Editor’s Note: Overseas Lay Missioner Joleen Johnson shares the story of her spring break babysitting turned God-moment. She expresses the power of a simple prayer through the eyes of her younger cousin.

When I was in college, I excitedly volunteered to babysit my twin cousins while their parents were gone for the weekend. It was my spring break and I couldn’t think of anywhere I’d rather be than hanging out with those two four-year-olds who bring abundant smiles to my life. 

I was sleeping very peacefully when the pitter-patter of two tiny little feet, closely followed by another set of pitter-patters, disrupted my slumber. The two youngsters crawled up into the bed I was sleeping in, demanding that it was time to start the day. I rolled over to look at the time– not even 6am yet. Of course, little kids wake up before the crack of dawn, which was something I was not used to at all. 

It was day three of babysitting and I was already exhausted. I told these twin four-year-olds that we should say our prayers before we start the day. They complied, and after I said some prayers I asked the little girl what she would like to pray about. I believe she named just about every person she had ever met in her short four years. Then chattered on about many other things, and ended with praying for the “animals that got smooshed”. I have no idea what animals she was talking about, but prayed along with her for the “smooshed animals” anyway. I thought to myself, “what a compassionate kid to pray for animals.”

Then I asked her twin brother what he would like to pray about. Not to my surprise, his prayer was of significantly fewer words, yet, no less sincere. He mentioned a few things and people his sister had somehow missed, then concluded with innocently asking, “and can you bring me a football?”

Immediately, I was a little uneasy with this prayer. I had learned that we aren’t really supposed to pray for material possessions. I felt conflicted because I didn’t want to break a little four-year-old’s heart or criticize his prayer, but I also felt a responsibility to teach him about God and how to pray. I considered suggesting he pray for blessings or grace or something other than an object. It bothered me for a while, but as I learned that weekend, no thought lasts very long at age four, so we had already moved on to other things. I ended up not saying anything to him. 

We ate breakfast, and played (and played some more) and then they begged me to take them to the park. So to the park we went. The snow banks were melting on this Minnesota mid-March morning. As we walked along the path at the park, something caught the young man’s eye. He darted off and came back with nothing other than a football in his hand. The kid was overjoyed to say the least. His smile stretched as far as it could reach on his little face.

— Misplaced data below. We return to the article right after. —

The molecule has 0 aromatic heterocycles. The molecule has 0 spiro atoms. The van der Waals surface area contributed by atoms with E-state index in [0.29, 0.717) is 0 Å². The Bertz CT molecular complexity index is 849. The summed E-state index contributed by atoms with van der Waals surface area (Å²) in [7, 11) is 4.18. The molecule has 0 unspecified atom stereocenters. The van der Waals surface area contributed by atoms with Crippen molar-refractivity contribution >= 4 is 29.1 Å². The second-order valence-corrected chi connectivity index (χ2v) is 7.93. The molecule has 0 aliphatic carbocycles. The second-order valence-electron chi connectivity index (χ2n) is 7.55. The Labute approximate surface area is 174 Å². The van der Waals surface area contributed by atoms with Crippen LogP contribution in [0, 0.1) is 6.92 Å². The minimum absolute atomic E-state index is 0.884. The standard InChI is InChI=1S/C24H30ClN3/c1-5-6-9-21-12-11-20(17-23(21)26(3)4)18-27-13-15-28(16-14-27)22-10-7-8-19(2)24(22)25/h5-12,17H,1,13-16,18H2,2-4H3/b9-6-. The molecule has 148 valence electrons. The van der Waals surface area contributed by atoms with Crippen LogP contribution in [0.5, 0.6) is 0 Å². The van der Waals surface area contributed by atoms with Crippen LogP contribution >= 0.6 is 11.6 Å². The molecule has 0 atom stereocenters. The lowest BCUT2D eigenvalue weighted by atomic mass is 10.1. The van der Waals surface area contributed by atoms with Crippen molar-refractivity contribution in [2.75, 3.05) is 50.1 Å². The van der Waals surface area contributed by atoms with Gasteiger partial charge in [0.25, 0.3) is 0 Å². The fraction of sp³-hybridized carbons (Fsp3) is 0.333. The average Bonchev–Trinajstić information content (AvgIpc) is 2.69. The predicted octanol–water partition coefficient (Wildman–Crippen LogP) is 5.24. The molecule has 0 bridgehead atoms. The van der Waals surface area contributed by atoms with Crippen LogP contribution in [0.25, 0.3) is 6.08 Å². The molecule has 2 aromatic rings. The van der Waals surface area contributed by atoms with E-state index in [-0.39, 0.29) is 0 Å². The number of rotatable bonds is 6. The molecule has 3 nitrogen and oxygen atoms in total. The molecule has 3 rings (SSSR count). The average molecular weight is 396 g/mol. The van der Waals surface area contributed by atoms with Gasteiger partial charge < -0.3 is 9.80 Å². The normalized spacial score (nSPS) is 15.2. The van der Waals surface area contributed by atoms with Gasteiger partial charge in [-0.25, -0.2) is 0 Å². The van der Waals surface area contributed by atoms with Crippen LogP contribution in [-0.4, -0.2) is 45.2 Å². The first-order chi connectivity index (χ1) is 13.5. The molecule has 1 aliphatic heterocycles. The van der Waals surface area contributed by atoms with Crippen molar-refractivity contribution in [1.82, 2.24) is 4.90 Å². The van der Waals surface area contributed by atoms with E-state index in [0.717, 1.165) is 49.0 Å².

“Where did you get that?” I asked him. Wanting to verify that it wasn’t stolen. He pointed to a mostly melted snow bank. I looked around to find who the owner could be, but no one was in sight. Then as quickly as he had darted off to retrieve his prized possession, I remembered his words to his loving Father earlier that morning. He had prayed for a football, and God had brought him a football. My jaw dropped as a warmth swelled in my heart, so warm it could have melted the rest of the snow bank plus the ice on the lake adjacent to it. After a few moments of taking it in, I told him he could keep the football, that it was his – he prayed for a football and he was given a football. It was no coincidence that he found it that day. 

This football was not new. It had been frozen in snow for a long time. It was faded and waterlogged. Yet, the little one loved it. His four-year-old life had been lit up by the answer to his simple prayer. As we walked back home later, I reflected on how God knew the desires of my cousin’s little heart, and moved in his life, even communicating His love for His little one in a way that such a young mind could understand. Six years later, the kid still has the football and remembers the day he got it. What a witness. 

Just as God knew the desire of a four-year-old’s heart and heard his prayer, how much, then, does God know the desires of our hearts too, even the little desires, and the desires we don’t say out loud? How different are we really, than our four-year-old brothers and sisters? 

Perhaps in the eyes of God there is no desire too small or too insignificant that the Father won’t hear, and no child too young that He won’t listen to intently. Perhaps even it’s not about what we pray for, but that we pray. Perhaps on that day God delighted in hearing His four-year-old’s voice, and the desire of God’s heart was to make His love known by fulfilling the desire of His little boy’s heart. Perhaps God’s desire is the same with each and every one of us, each and every day. Perhaps we’ll never know until we ask.